Vladimir Putin: On our agenda is without exaggeration a vital issue, a vital theme: the housing problem. It has always been one of the most sensitive and significant issues for the people of our country. Not only for our country, but especially for our country. It is still a relevant task today in the new economic and social conditions.
Experts estimate that about 60% of Russian citizens need to improve their housing conditions. For the most part people seek to obtain housing built by municipal authorities and government agencies. Nearly 10% of Russian families are on various waiting lists today. And 2.5 million people still live in decrepit or dangerous housing.
In reality the situation is that given the current rate of the building of departmental and municipal housing it will take another 20 years to provide housing for those who are on the waiting list alone.
One can cite many figures and similar facts. They all point in one direction: the housing problem remains very acute in Russia as a whole. On the one hand, the former mechanism of housing allocation has practically ceased working. On the other hand, the housing market has not been fully put in place. In addition, the prices of housing are high and out of reach for the majority of Russian citizens.
We must however, look for ways out of this situation. It is our duty to take the housing problem off the shelf and to address it with a clear-cut plan in mind.
The State Council’s working group has submitted good material. We discussed it many times with the Governor of the Samara Region, and he has long been into this problem. I know that he has been trying to offer his program to the Government for a long time. Let us lend him an ear today.
In this connection I would like you to concentrate not on analyzing the causes of the current situation but on suggesting practical ways to change it. Especially as regards the creation of mechanisms that enable people to buy housing.
One such mechanism, of course, is mortgage loans, which is to be our subject of discussion today. Throughout the world it is the most effective and civilized mechanism of dealing with housing problems. The mortgage loan is a well-tried and reliable way of attracting private investments. And we are talking not so much about foreign as about domestic investors.
I suggest that we focus on the following during our discussion today.
First, I would like to stress that the system of mortgage crediting must be market-based and not subsidy-based. Only then shall we be able to attract the amount of funds matching the scale of the housing problem in the country.
However, the majority of the mortgage mechanisms and schemes already operating in the regions are oriented towards budget financing. That undermines the very idea of a mortgage and contradicts its main goals and principles. The Government, of course, is to play the leading role. It must contribute to the creation of institutions that are necessary to organize a market of mortgage loans and formulate a clear legal framework.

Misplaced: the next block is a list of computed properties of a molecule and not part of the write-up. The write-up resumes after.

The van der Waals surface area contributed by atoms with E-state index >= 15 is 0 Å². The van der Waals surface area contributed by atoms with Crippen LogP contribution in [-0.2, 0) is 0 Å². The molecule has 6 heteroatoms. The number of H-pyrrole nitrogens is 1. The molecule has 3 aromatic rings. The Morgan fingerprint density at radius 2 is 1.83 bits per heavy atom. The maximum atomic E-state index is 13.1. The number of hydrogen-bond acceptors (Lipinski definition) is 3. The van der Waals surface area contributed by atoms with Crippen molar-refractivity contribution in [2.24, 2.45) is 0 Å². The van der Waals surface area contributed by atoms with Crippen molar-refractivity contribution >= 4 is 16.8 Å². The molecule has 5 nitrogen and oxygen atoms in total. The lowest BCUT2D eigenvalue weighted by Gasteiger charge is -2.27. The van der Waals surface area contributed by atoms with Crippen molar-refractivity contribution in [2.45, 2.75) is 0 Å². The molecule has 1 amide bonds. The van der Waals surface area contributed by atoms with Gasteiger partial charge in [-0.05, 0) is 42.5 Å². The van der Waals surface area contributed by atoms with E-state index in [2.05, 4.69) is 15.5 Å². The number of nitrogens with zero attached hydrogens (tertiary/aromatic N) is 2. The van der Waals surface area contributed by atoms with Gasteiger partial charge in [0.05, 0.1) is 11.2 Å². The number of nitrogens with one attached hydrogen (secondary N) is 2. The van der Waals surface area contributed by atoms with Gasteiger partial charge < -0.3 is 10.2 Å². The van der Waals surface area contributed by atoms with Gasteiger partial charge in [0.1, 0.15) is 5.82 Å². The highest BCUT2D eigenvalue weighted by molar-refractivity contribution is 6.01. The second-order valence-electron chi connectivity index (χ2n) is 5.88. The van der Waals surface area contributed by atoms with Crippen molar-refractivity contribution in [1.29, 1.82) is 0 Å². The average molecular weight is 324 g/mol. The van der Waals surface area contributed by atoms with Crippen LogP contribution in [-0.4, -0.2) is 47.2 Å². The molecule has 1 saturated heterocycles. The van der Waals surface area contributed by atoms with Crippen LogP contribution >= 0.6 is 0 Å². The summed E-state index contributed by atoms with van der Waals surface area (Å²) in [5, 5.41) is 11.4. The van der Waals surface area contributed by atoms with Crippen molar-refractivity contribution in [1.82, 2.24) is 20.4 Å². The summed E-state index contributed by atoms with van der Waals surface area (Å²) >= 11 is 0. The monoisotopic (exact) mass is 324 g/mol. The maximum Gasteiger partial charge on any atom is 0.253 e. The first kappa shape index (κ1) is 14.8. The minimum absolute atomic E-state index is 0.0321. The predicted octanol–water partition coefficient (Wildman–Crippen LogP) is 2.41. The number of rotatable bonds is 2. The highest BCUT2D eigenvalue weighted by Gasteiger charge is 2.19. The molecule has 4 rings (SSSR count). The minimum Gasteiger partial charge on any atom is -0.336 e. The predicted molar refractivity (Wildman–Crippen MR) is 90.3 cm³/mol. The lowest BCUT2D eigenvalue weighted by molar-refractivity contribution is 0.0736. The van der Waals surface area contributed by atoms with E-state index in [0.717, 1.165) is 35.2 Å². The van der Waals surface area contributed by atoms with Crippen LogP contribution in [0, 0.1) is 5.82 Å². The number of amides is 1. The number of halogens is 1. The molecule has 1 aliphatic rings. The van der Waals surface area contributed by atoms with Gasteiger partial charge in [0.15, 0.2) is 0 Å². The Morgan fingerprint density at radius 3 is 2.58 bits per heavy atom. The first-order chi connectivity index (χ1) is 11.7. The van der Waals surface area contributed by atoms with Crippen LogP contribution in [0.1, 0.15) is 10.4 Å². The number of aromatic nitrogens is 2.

As for budgetary means they should be used to provide targeted subsidies to families who cannot afford a mortgage loan.
Another aspect of the problem is making mortgage loans accessible. Mortgage loans must become not only accessible but habitual, operating as the norm and not as an exception.
Assessments vary, but most experts believe that many families with stable incomes can afford to take out a mortgage loan, provided of course, that incomes grow steadily.
Besides, mortgage securities must be almost as reliable as government securities. The taxation of all the mortgage operations must take into account the long-term character of mortgage.
That dictates the need to finalize the necessary regulatory and legal framework. That is the third area of effort that merits special attention. I am sure we are going to discuss it because experts know that some elements of the mortgage system are not working and some need to be changed if they are to work.
The draft Housing Code is currently being finalized. It is necessary to speed up the drafting of the law on mortgage securities and to introduce amendments to the laws that have to do with mortgage directly or indirectly.
Another area where more work is needed is forming the infrastructure of mortgage crediting. A corresponding agency has been created and its experience and professional opinion must be taken into account.
I think you would agree with me that so far the word “mortgage” mystifies our citizens. And we must do some explaining, create mechanisms to explain the substance of this procedure, the essence of this mechanism. It is necessary that people come to believe that it can be used to solve the acute problem of housing.